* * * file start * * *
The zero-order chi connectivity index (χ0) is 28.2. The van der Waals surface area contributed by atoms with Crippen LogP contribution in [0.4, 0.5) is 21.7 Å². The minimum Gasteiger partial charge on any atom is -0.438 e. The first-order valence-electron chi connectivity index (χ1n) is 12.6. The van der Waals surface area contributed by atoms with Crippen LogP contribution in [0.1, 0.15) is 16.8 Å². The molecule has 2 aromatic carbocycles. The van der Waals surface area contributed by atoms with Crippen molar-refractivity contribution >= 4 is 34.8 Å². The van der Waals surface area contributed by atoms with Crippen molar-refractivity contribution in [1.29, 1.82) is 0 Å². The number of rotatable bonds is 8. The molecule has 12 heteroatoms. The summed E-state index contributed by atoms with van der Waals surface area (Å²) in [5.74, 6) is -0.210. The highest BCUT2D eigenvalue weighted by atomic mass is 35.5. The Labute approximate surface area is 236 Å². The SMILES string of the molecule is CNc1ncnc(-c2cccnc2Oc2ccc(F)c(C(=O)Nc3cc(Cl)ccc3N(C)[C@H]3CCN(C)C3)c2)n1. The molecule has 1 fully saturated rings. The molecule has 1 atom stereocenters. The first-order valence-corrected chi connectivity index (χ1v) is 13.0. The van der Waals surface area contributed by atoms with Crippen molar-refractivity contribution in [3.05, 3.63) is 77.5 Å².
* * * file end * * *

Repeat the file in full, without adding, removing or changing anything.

The zero-order chi connectivity index (χ0) is 28.2. The van der Waals surface area contributed by atoms with Crippen LogP contribution in [0.4, 0.5) is 21.7 Å². The minimum Gasteiger partial charge on any atom is -0.438 e. The first-order valence-electron chi connectivity index (χ1n) is 12.6. The van der Waals surface area contributed by atoms with Crippen LogP contribution in [0.1, 0.15) is 16.8 Å². The molecule has 2 aromatic carbocycles. The van der Waals surface area contributed by atoms with Crippen molar-refractivity contribution >= 4 is 34.8 Å². The van der Waals surface area contributed by atoms with Crippen molar-refractivity contribution in [1.29, 1.82) is 0 Å². The number of rotatable bonds is 8. The molecule has 12 heteroatoms. The summed E-state index contributed by atoms with van der Waals surface area (Å²) in [5.74, 6) is -0.210. The highest BCUT2D eigenvalue weighted by atomic mass is 35.5. The Labute approximate surface area is 236 Å². The SMILES string of the molecule is CNc1ncnc(-c2cccnc2Oc2ccc(F)c(C(=O)Nc3cc(Cl)ccc3N(C)[C@H]3CCN(C)C3)c2)n1. The molecule has 1 fully saturated rings. The molecule has 1 atom stereocenters. The first-order valence-corrected chi connectivity index (χ1v) is 13.0. The van der Waals surface area contributed by atoms with Crippen molar-refractivity contribution in [3.05, 3.63) is 77.5 Å².